Knud Böhle, Michael Rader, Arnd Weber, Dirk Weber

Looking Forward in the ICT & Media Industries

STOA Final Study 34 (IP/A/STOA/FWC2005-28/SC34). Brussels: European Parliament 2008
[Volltext/pdf / 1.485 kb]   [Executive Summary]


TABLE OF CONTENTS

List of Figures 3
List of Tables 3
List of Textboxes 3
List of Abbreviations 4
 
1.      Introduction 7
  1.1      Background: Computer-Based Networked Electronic Media 7
  1.2      Thematic Focus: Web 2.0 and User Generated Content 8
  1.3      Structure of the Report 9
  1.4      Some Further Remarks 11
  1.4.1      A short remark on the context of this study 11
  1.4.2      Thanks to the contributing experts 12
  1.4.3      Short remarks on sources, statistics and currency 12
2.      Technology Developments and Technology Visions 13
  2.1      Technology Developments 13
  2.1.1      Internet access 13
  2.1.2      Broadband 15
  2.1.3      Hardware 16
  2.1.4      Software and applications 17
  2.1.5      Next steps in innovation and research of Networked Electronic Media 20
  2.2      Semantic Technologies and the Semantic Web 21
  2.2.1      Introduction to semantic web technologies 21
  2.2.2      Research perspectives 25
  2.2.3      Vision No 1: The semantic search engine 27
  2.2.4      Vision No 2: Personalized intelligent software agents 30
  2.2.5      Semantic technologies and media industries 30
  2.3      Scanning the Horizon 32
  2.3.1      Virtual environment, virtual reality, and "immersive" media 32
  2.3.2      Further far reaching visions 33
3.      European Media Industries in Context 35
  3.1      European Media Industry Perspectives 35
  3.2      The Audio-Visual Sector – a Product of Technology 41
  3.2.1      The Shift to Digital 41
  3.2.2      The crisis of recorded music and the future of audio broadcasting 42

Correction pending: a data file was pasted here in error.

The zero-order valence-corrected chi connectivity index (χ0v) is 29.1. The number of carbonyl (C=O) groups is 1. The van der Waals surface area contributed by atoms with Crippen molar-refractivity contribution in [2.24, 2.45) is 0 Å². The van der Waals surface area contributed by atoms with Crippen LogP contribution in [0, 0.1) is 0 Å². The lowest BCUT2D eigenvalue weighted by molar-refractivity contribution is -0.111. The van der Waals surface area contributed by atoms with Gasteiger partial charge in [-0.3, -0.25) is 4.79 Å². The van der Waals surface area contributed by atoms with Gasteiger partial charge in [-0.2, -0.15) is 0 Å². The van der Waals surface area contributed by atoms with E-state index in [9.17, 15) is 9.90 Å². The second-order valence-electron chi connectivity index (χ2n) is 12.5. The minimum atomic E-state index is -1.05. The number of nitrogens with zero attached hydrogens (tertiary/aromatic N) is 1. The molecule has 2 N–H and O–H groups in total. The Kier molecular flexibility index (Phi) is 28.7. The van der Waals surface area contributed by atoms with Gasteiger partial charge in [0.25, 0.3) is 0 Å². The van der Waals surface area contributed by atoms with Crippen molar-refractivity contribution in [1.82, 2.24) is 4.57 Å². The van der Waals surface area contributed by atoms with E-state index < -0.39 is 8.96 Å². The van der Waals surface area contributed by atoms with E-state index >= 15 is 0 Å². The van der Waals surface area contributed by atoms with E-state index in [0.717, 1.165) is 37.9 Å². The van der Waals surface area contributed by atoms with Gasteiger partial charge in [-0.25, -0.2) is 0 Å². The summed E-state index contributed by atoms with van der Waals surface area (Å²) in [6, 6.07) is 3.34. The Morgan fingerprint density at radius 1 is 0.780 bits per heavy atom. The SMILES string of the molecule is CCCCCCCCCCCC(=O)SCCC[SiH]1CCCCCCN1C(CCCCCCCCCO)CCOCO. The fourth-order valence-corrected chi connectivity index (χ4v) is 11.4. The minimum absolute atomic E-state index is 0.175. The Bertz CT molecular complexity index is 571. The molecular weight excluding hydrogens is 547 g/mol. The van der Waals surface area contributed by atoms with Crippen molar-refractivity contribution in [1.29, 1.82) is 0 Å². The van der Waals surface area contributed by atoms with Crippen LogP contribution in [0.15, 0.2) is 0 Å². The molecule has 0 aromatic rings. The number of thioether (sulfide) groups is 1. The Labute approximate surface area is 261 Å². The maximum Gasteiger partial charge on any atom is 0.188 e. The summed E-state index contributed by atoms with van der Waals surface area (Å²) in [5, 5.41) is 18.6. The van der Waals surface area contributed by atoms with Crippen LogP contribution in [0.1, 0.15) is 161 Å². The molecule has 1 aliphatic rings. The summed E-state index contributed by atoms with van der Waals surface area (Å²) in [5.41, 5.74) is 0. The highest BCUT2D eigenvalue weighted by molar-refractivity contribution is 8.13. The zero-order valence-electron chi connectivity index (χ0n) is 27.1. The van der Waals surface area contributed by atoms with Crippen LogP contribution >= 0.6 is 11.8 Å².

3.2.3      Films and TV 45
  3.3      From the Fringe to the Mainstream The Economic Significance of Computer Games 48
  3.3.1      A Future on the Web 48
  3.3.2      Massive Multiplayer Online Games 50
  3.3.3      The Future: Casual, Mobile and Pervasive? 51
  3.3.4      Online-games as a paradigm for educational content 52
  3.3.5      Discussion 55
  3.4      Mobile Internet 56
  3.4.1      Global facts and figures for data and content 56
  3.4.2      Analysis of the European situation 59
  3.4.3      Analysis of the Japanese situation 60
  3.4.4      Discussion 61
4.      Web 2.0, User Generated Content and New Media 63
  4.1      Web 2.0 Basics 63
  4.2      User Generated Content and New Media 69
  4.2.1      Some empirical indications 69
  4.2.2      UGC-Platforms as new media 72
5.      About Exploitation, Remuneration and Copyright Policies in Web 2.0 Environments 75
  5.1      Open Innovation and Hidden Exploitation? 75
  5.1.1      Open innovation, open source, and outsourcing 75
  5.1.2      User involvement in networked electronic media value chains 77
  5.1.3      The risk of "exploitation" and the privacy threat 78
  5.1.4      Challenges for media professionals and media industries 80
  5.1.5      Bottom-line 82
  5.2      The Quest for (Micro)payments in Web 2.0 environments 82
  5.2.1      Alternatives to micropayments in Web 2.0 environments 82
  5.2.2      Signs of a renewed interest in micropayments in Web 2.0 environments 85
  5.2.3      How new micropayment systems might emerge 86
  5.2.4      Bottom-line 87
  5.3      DRM Technology and Copyright Policies in Web 2.0 Environments 87
  5.3.1      Introduction 88
  5.3.2      Concept and applications of forensic DRM in Web 2.0 environments 89
  5.3.3      Liability of service providers and forensic DRM 91
  5.3.4      Transformative uses and copyright 96
 
References 99
ANNEX 1:    List of Experts who Contributed to this Report 112
ANNEX 2:    Timeline of Policy Relevant Events 115
ANNEX 3:    Overview of Influential Studies Analyzed for the Report 119
ANNEX 4:    Glossary 121

 

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